The Consumers Association of Singapore has stepped in the right direction by examining the feasibility of obliging manufacturers to give warranties for all goods sold here. This proposed expansion of the "lemon law", to go beyond retailers and include manufacturers, would be both logical and fair. After all, defects in products are the shared, if not the primary, responsibility of manufacturers. They have a duty not to dump defective goods on unwary markets, while retailers must not pass on to customers such goods, which are known colloquially as "lemons". Customers would benefit even more than they do now should a new lemon law come into operation, enhancing the scope of the Consumer Protection (Fair Trading) Act and the Hire Purchase Act.
Retailers, too, would gain. At the moment, they are liable to customers who complain of faulty products, while they are held up in ad hoc and often tortuous negotiations with manufacturers. Were a new law to come into effect, it would circumvent the need for such arduous processes. Instead, compulsory warranties from manufacturers could take the form of private agreements between them and retailers, obliging manufacturers to chip in to repair or replace bad goods, or compensate sellers. Indeed, the new law would only make compulsory what is customary now with durables such as refrigerators and washing machines, where the manufacturer's warranty insures the customer against malfunction for a stipulated period. The principle of liability should be the same, whether the product is a high-end one or a casual one such as commonplace IT accessories.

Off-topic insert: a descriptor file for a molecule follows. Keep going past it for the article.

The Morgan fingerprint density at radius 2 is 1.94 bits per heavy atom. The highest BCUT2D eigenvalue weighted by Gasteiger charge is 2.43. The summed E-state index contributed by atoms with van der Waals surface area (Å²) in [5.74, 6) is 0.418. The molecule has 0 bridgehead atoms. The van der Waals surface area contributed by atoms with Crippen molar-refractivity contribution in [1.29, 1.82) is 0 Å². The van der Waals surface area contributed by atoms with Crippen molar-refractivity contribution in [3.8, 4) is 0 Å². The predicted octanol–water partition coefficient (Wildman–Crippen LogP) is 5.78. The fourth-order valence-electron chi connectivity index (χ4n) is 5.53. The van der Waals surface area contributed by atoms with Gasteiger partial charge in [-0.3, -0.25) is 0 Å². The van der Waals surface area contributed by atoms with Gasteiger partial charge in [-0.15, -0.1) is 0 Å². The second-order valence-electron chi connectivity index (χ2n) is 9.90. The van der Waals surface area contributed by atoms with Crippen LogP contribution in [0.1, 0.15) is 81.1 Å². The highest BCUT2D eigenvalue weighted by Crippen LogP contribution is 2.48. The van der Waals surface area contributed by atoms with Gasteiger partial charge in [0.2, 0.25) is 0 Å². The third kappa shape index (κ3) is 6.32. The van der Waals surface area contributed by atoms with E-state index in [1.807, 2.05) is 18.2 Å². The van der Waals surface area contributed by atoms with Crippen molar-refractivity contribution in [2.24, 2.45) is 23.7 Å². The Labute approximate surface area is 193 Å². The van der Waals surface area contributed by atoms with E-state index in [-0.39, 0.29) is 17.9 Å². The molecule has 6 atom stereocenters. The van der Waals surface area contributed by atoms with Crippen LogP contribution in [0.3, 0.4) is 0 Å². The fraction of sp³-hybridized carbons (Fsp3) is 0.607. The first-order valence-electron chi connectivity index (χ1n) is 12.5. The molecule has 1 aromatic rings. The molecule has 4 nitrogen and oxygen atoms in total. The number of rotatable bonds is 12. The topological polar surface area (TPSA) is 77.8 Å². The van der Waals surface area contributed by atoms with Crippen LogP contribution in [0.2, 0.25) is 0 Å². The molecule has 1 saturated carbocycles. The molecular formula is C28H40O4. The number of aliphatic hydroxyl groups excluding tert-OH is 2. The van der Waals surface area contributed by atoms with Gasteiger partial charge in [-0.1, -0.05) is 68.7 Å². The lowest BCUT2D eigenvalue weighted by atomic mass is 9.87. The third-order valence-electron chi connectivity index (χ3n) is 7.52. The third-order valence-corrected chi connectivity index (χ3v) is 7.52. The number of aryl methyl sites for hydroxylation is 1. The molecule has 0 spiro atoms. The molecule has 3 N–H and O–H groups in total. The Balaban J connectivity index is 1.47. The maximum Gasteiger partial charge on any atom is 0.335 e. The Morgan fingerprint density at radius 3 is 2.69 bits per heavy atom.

In practice, how retailers divide their responsibilities with manufacturers should be left to them to devise, within the template of a general agreement that could be varied to reflect the particular nature of the goods in question. Accountability and transparency matter to customers, and a new law could well achieve these goals if it is parsed well enough. The authorities, who have no vested interest in the matter, could weigh in to ensure that the amended law is fair to all parties concerned.
One problem is that manufacturers outside Singapore might opt to not sell their products here if they find enhanced lemon law requirements prohibitive. Singapore is too small a market to make such a choice a punitive one. Of course, it is possible also that more reputable foreign manufacturers would remain engaged in the Singapore market in order to maintain their global profile. Overall, however, consumers here could face a reduced range of goods, particularly at the lower end, if any amendments are framed too strictly. Hence, a nuanced approach is called for, so that ordinary consumers do not lose out.